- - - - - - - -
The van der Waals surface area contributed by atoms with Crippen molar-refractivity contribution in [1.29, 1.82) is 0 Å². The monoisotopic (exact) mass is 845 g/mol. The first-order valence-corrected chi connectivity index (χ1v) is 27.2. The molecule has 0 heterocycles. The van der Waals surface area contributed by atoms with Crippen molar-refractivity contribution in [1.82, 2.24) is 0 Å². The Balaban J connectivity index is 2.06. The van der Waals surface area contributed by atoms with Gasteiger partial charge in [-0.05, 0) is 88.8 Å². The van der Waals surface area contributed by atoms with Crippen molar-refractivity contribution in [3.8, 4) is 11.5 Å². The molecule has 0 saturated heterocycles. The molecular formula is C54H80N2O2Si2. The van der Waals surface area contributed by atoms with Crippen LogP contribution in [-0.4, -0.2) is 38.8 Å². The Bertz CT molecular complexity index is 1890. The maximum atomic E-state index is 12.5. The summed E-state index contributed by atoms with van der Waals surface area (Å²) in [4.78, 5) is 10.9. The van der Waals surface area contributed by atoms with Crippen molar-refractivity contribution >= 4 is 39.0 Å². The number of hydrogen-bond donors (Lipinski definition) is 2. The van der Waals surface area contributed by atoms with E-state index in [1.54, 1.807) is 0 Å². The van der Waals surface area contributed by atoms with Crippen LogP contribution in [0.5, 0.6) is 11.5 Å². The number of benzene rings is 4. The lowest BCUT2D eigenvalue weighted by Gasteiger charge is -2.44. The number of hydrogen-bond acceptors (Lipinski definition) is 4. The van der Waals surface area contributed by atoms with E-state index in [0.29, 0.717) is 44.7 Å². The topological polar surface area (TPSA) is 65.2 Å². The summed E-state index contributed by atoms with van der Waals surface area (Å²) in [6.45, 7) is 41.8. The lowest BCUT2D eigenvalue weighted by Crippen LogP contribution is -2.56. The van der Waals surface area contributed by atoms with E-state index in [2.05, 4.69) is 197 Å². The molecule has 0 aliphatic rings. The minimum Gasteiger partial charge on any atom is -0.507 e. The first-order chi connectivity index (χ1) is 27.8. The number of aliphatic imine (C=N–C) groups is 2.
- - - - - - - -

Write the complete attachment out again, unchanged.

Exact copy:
The van der Waals surface area contributed by atoms with Crippen molar-refractivity contribution in [1.29, 1.82) is 0 Å². The monoisotopic (exact) mass is 845 g/mol. The first-order valence-corrected chi connectivity index (χ1v) is 27.2. The molecule has 0 heterocycles. The van der Waals surface area contributed by atoms with Crippen molar-refractivity contribution in [1.82, 2.24) is 0 Å². The Balaban J connectivity index is 2.06. The van der Waals surface area contributed by atoms with Gasteiger partial charge in [-0.05, 0) is 88.8 Å². The van der Waals surface area contributed by atoms with Crippen molar-refractivity contribution in [3.8, 4) is 11.5 Å². The molecule has 0 saturated heterocycles. The molecular formula is C54H80N2O2Si2. The van der Waals surface area contributed by atoms with Crippen LogP contribution in [-0.4, -0.2) is 38.8 Å². The Bertz CT molecular complexity index is 1890. The maximum atomic E-state index is 12.5. The summed E-state index contributed by atoms with van der Waals surface area (Å²) in [4.78, 5) is 10.9. The van der Waals surface area contributed by atoms with Crippen molar-refractivity contribution >= 4 is 39.0 Å². The number of hydrogen-bond donors (Lipinski definition) is 2. The van der Waals surface area contributed by atoms with E-state index in [1.54, 1.807) is 0 Å². The van der Waals surface area contributed by atoms with Crippen LogP contribution in [0.5, 0.6) is 11.5 Å². The number of benzene rings is 4. The lowest BCUT2D eigenvalue weighted by Gasteiger charge is -2.44. The number of hydrogen-bond acceptors (Lipinski definition) is 4. The van der Waals surface area contributed by atoms with E-state index in [0.29, 0.717) is 44.7 Å². The topological polar surface area (TPSA) is 65.2 Å². The summed E-state index contributed by atoms with van der Waals surface area (Å²) in [6.45, 7) is 41.8. The lowest BCUT2D eigenvalue weighted by Crippen LogP contribution is -2.56. The van der Waals surface area contributed by atoms with E-state index in [2.05, 4.69) is 197 Å². The molecule has 0 aliphatic rings. The minimum Gasteiger partial charge on any atom is -0.507 e. The first-order chi connectivity index (χ1) is 27.8. The number of aliphatic imine (C=N–C) groups is 2.